“It was clear that that was a point of revelation,” said Kotzias. “They did not want, that is, to just safeguard their legal right to intervene in Cyprus but that they are planning on doing something like that [a military intervention],” Kotzias said.

Kotzias also criticised Eide saying the UN envoy did not stick to his mandate. “It would be a big mistake to identify the UN with Mr Eide. Mr Eide is a special adviser on the Cyprus problem. To me, the UN is the Secretary-General. The mediator was not mediating. He acted as a lobbyist or carrying out unilateral relations,“ Kotzias said.

The Greek foreign minister said Eide was going to Athens to see the leadership after being to Turkey and was even meeting a few hours before then, people at the Turkish embassy in Athens.

“And after being done with us, he was having meetings with financial and political factions in Athens, and was having meetings […] with journalists known for their opposition to our foreign policy. This is not what mediators do,” he said.

On Monday Anastasiades said in a news conference that when UN Secretary-General Antonio Guterres arrived back in Crans-Montana on July 6, the Turkish side let it be understood that it would display flexibility within the UN parameters regarding the intervention rights and the abolition of guarantees. But later at the fateful dinner “Cavusoglu stubbornly refused to reveal the Turkish positions, claiming they were known to the Secretary-General”.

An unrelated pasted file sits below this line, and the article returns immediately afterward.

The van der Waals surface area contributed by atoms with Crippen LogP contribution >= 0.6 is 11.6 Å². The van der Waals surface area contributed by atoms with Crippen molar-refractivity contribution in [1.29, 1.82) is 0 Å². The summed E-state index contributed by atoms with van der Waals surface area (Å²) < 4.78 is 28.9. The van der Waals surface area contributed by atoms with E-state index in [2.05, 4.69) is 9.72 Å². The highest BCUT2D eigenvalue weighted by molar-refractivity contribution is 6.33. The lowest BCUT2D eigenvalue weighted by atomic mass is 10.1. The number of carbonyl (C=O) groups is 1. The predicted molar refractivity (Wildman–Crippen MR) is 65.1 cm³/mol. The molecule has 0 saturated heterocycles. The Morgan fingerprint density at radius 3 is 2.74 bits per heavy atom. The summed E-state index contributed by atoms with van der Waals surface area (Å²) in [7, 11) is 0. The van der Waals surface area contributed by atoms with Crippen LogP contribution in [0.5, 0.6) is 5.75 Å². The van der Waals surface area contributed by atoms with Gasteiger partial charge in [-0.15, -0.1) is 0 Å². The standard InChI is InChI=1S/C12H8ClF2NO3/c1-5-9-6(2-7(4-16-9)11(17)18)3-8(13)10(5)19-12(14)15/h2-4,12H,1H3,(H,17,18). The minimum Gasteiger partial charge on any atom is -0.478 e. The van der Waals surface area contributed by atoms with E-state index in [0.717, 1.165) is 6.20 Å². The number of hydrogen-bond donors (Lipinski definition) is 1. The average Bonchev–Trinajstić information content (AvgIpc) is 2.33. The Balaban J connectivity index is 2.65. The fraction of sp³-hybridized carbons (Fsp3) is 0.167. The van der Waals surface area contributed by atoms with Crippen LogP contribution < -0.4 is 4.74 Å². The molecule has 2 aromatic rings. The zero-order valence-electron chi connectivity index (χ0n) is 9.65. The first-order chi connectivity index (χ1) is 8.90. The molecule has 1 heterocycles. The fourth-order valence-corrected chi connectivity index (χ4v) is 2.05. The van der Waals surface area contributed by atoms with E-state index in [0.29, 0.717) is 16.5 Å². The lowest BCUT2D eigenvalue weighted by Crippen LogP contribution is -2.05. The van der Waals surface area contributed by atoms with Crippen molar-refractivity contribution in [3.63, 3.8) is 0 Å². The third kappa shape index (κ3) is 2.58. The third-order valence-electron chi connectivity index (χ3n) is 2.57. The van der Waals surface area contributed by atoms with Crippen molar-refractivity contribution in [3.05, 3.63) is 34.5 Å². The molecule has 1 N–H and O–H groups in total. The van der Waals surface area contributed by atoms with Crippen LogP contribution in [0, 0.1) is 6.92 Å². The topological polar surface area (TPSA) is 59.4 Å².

He said then, “with a deadlock looming”, the Secretary-General “to avoid exacerbating the crisis, assumed the burden of responsibility” stating that there had been a misconception from his consultations with the Turkish foreign minister.

Cavusoglu was quoted as saying on Wednesday that Anastasiades’ remarks were “wrong, shallow and for domestic consumption”.

“The Greek Cypriot side had only one desire and criterion. They wanted zero soldiers on the island. In other words, the Turkish army will be withdrawn completely. The guarantee of Turkey will end and it will not have a unilateral intervention right. All bonds between Turkey and Cyprus will be broken. These are all they desired. This was a nonsense proposal and it was not possible for us to accept it,” he said.
He added: “Everyone including the EU was talking about this at the G20 Summit. Everyone knows what the problem is.”

Meanwhile, Turkish Cypriot leader Mustafa Akinci was quoted on Wednesday as saying the issue of guarantees was not the only problem in Crans-Montana.

Disagreements also existed on issues such as property, territory and political equality. Akinci claimed that “all kinds of games” were being played. “The presence of 40,000 troops was preferred [by the Greek Cypriots] to a military force of a few hundred,” he said in reference to Anastasiades’ ‘zero troops’ red line.

He argued that clear messages had been conveyed during the conference that the guarantees could be evaluated and the system could be re-examined.

Akinci said that the two sides had started explaining their versions of the reasons of the failure in Switzerland but he wished, he said that the UN would announce these reasons.

He understood that the UN’s position was sensitive and that their role was to facilitate the process, and commended them for their policy of keeping equal distance from the sides. Eide is due to brief the UN Security Council next week.